12. 12. MARS Tool Development  We developed many stand alone tools in MARS to analyze and report many aspects of LiDAR QA/QC  Control reporting tools (absolute accuracy)  Flight line vertical separation rasters (relative accuracy)  Point density reporting  Spatial distribution verification  Hillshade to check LiDAR filter  LAS statistics  Intensity/range analysis  Void detection  Others  These tools run on the entire dataset and often produce a report or a single, manageable, output raster, compressed to a JPEG2000 format for fast display and small file size  Excluding control point reporting, the products of these tools report on all of the data, not a representative sample PREXXXX 12 Copyright © 2010 Merrick & Company All rights reserved.
  13. 13. Modularization and Automation    We built a module in MARS that combines our stand alone tools into an automated process that test for the 29 USGS LiDAR specification V1.0 items This creates two PDF reports (detailed and summary) plus subsequent derivative products It is batched and performance has been optimized to run on large data sets    Effective RAM utilization   Multi-threaded Temporary local disc caching for slower network processing needs It is customizable so that some or all of the tests can be processed, depending on the need or available input data Output report and derivative data are both thematically rendered and statistically reported PREXXXX 13 Copyright © 2010 Merrick & Company All rights reserved.
  14. 14. Results A comprehensive and automated approach to checking the quality of all LiDAR point file deliverables in their ENTIRETY – no representative sample testing A tool that saves an enormous amount of manual QC labor hours and dollars A workflow addition that eliminates costly rework and project delays A process for data providers to deliver better products (first time delivery acceptance) and invoice the customer sooner A tool for end users to understand what level of data quality they are receiving and be able to provided proof of required rework. This also educates the client about their data investment. A mechanism for clients to decrease the delivery acceptance period and start using the data sooner PREXXXX 14 Copyright © 2010 Merrick & Company All rights reserved.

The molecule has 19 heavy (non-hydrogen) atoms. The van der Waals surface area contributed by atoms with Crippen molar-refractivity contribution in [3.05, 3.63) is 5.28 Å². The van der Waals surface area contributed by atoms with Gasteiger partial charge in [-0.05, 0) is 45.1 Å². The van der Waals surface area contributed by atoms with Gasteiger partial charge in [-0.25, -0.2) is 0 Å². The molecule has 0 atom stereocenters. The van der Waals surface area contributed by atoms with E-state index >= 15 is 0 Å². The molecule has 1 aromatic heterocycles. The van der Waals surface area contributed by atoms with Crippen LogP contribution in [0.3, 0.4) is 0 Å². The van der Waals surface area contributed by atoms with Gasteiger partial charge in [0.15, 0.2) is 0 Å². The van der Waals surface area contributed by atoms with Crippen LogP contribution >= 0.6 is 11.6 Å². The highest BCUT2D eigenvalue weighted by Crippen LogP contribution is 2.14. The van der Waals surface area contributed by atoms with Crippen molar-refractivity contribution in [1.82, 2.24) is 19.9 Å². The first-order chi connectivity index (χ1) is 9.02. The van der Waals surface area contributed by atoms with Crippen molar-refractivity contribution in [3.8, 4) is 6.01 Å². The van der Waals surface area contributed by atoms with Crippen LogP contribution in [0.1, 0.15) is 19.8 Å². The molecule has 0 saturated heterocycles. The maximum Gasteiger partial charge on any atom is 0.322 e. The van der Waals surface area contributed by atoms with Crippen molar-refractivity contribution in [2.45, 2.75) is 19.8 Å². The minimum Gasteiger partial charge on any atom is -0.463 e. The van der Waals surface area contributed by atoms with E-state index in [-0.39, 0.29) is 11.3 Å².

15. 15. Performance Benchmarks Run times depends on:  Data  Flightline overlap  Project boundary complexity  Number of project boundaries  Number of delivery tiles  LiDAR density  Land cover Processing computer hardware  Number of CPUs  Amount of available RAM   45 LiDAR flightline distribution   MARS QC Module Benchmark Results 40 35 30 Runtime (hours)  25 Disc / network speed Settings  15 All tests run versus selected tests  20 Optional derivative data produced 10  Very rough processing speed (data ratio to processing time) is ~3 GB per hour on a high end processing computer (8-16 CPUs and 12-48 GB of RAM) PREXXXX 15 Copyright © 2010 Merrick & Company All rights reserved. 5 0 0 20 40 60 80 LiDAR Data Size (GB) 100 120
  16. 16. Report Demo PREXXXX 16 Copyright © 2010 Merrick & Company All rights reserved.
  17. 17. Future Developments  Workflow staged processing  Coverage check  Boresight  Filter  Delivery  Distributed  More processing user definable LiDAR QA/QC tests  Additional  Horizontal LiDAR specifications accuracy measurement and reporting capabilities PREXXXX 17 Copyright © 2010 Merrick & Company All rights reserved.
  18. 18. Thank you Matt Bethel Director of Technology Merrick & Company - Booth #45 matt.bethel@merrick.com 303-353-3662 http://www.merrick.com/Geospatial http://www.merrick.com/Geospatial/Services/MARS-Software PREXXXX 18 Copyright © 2010 Merrick & Company All rights reserved.